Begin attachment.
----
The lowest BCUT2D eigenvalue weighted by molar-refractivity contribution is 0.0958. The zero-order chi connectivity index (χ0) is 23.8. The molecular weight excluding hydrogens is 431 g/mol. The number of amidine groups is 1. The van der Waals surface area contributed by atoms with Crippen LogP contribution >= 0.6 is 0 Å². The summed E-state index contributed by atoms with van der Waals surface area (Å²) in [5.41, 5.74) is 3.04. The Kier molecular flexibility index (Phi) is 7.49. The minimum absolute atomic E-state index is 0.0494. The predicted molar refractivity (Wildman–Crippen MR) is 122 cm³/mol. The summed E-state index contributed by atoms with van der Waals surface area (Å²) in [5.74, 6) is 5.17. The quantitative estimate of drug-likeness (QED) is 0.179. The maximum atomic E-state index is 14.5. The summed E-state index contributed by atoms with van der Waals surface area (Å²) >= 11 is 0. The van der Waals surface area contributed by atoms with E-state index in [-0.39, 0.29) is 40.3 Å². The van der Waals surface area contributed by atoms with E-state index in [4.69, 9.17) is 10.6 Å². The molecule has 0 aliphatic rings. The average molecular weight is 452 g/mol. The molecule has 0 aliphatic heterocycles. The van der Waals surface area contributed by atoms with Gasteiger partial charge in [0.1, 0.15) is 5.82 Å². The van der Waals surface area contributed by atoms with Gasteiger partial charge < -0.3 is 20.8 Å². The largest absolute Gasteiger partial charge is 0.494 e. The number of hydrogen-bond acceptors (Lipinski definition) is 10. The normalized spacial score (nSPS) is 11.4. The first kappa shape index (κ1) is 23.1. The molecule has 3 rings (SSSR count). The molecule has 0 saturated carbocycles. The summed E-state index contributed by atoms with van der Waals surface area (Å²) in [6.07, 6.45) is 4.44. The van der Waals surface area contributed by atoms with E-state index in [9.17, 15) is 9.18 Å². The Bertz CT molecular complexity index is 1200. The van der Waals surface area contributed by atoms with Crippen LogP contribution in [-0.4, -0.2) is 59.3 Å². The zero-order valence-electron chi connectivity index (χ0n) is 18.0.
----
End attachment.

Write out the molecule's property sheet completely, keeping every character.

The lowest BCUT2D eigenvalue weighted by molar-refractivity contribution is 0.0958. The zero-order chi connectivity index (χ0) is 23.8. The molecular weight excluding hydrogens is 431 g/mol. The number of amidine groups is 1. The van der Waals surface area contributed by atoms with Crippen LogP contribution >= 0.6 is 0 Å². The summed E-state index contributed by atoms with van der Waals surface area (Å²) in [5.41, 5.74) is 3.04. The Kier molecular flexibility index (Phi) is 7.49. The minimum absolute atomic E-state index is 0.0494. The predicted molar refractivity (Wildman–Crippen MR) is 122 cm³/mol. The summed E-state index contributed by atoms with van der Waals surface area (Å²) in [5.74, 6) is 5.17. The quantitative estimate of drug-likeness (QED) is 0.179. The maximum atomic E-state index is 14.5. The summed E-state index contributed by atoms with van der Waals surface area (Å²) >= 11 is 0. The van der Waals surface area contributed by atoms with E-state index in [-0.39, 0.29) is 40.3 Å². The van der Waals surface area contributed by atoms with E-state index in [4.69, 9.17) is 10.6 Å². The molecule has 0 aliphatic rings. The average molecular weight is 452 g/mol. The molecule has 0 aliphatic heterocycles. The van der Waals surface area contributed by atoms with Gasteiger partial charge in [0.1, 0.15) is 5.82 Å². The van der Waals surface area contributed by atoms with Gasteiger partial charge < -0.3 is 20.8 Å². The largest absolute Gasteiger partial charge is 0.494 e. The number of hydrogen-bond acceptors (Lipinski definition) is 10. The normalized spacial score (nSPS) is 11.4. The first kappa shape index (κ1) is 23.1. The molecule has 3 rings (SSSR count). The molecule has 0 saturated carbocycles. The summed E-state index contributed by atoms with van der Waals surface area (Å²) in [6.07, 6.45) is 4.44. The van der Waals surface area contributed by atoms with E-state index in [9.17, 15) is 9.18 Å². The Bertz CT molecular complexity index is 1200. The van der Waals surface area contributed by atoms with Crippen LogP contribution in [-0.4, -0.2) is 59.3 Å². The zero-order valence-electron chi connectivity index (χ0n) is 18.0.